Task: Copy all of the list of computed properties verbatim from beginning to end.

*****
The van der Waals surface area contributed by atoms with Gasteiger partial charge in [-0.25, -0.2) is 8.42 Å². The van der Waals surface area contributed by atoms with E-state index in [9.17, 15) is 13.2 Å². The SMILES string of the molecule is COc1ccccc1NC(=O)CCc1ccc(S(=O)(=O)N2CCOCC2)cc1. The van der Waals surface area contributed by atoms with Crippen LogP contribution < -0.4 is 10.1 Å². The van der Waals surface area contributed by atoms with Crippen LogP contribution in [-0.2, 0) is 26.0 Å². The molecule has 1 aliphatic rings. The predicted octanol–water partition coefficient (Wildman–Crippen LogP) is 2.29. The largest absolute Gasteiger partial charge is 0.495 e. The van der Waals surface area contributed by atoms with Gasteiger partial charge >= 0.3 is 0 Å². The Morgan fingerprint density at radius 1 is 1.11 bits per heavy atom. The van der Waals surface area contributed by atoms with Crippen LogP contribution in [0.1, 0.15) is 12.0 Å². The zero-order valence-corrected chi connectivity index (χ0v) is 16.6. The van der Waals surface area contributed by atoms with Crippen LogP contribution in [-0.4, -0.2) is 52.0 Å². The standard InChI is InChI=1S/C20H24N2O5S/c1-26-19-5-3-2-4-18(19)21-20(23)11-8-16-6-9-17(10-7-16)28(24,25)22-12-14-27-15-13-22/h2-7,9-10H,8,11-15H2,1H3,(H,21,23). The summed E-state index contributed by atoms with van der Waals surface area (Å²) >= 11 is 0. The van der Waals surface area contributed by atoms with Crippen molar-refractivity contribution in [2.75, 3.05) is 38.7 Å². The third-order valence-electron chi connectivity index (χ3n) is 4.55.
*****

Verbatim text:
The van der Waals surface area contributed by atoms with Gasteiger partial charge in [-0.25, -0.2) is 8.42 Å². The van der Waals surface area contributed by atoms with E-state index in [9.17, 15) is 13.2 Å². The SMILES string of the molecule is COc1ccccc1NC(=O)CCc1ccc(S(=O)(=O)N2CCOCC2)cc1. The van der Waals surface area contributed by atoms with Crippen LogP contribution < -0.4 is 10.1 Å². The van der Waals surface area contributed by atoms with Crippen LogP contribution in [-0.2, 0) is 26.0 Å². The molecule has 1 aliphatic rings. The predicted octanol–water partition coefficient (Wildman–Crippen LogP) is 2.29. The largest absolute Gasteiger partial charge is 0.495 e. The van der Waals surface area contributed by atoms with Gasteiger partial charge >= 0.3 is 0 Å². The Morgan fingerprint density at radius 1 is 1.11 bits per heavy atom. The van der Waals surface area contributed by atoms with Crippen LogP contribution in [0.1, 0.15) is 12.0 Å². The zero-order valence-corrected chi connectivity index (χ0v) is 16.6. The van der Waals surface area contributed by atoms with Crippen LogP contribution in [-0.4, -0.2) is 52.0 Å². The standard InChI is InChI=1S/C20H24N2O5S/c1-26-19-5-3-2-4-18(19)21-20(23)11-8-16-6-9-17(10-7-16)28(24,25)22-12-14-27-15-13-22/h2-7,9-10H,8,11-15H2,1H3,(H,21,23). The summed E-state index contributed by atoms with van der Waals surface area (Å²) >= 11 is 0. The van der Waals surface area contributed by atoms with Crippen molar-refractivity contribution in [2.75, 3.05) is 38.7 Å². The third-order valence-electron chi connectivity index (χ3n) is 4.55.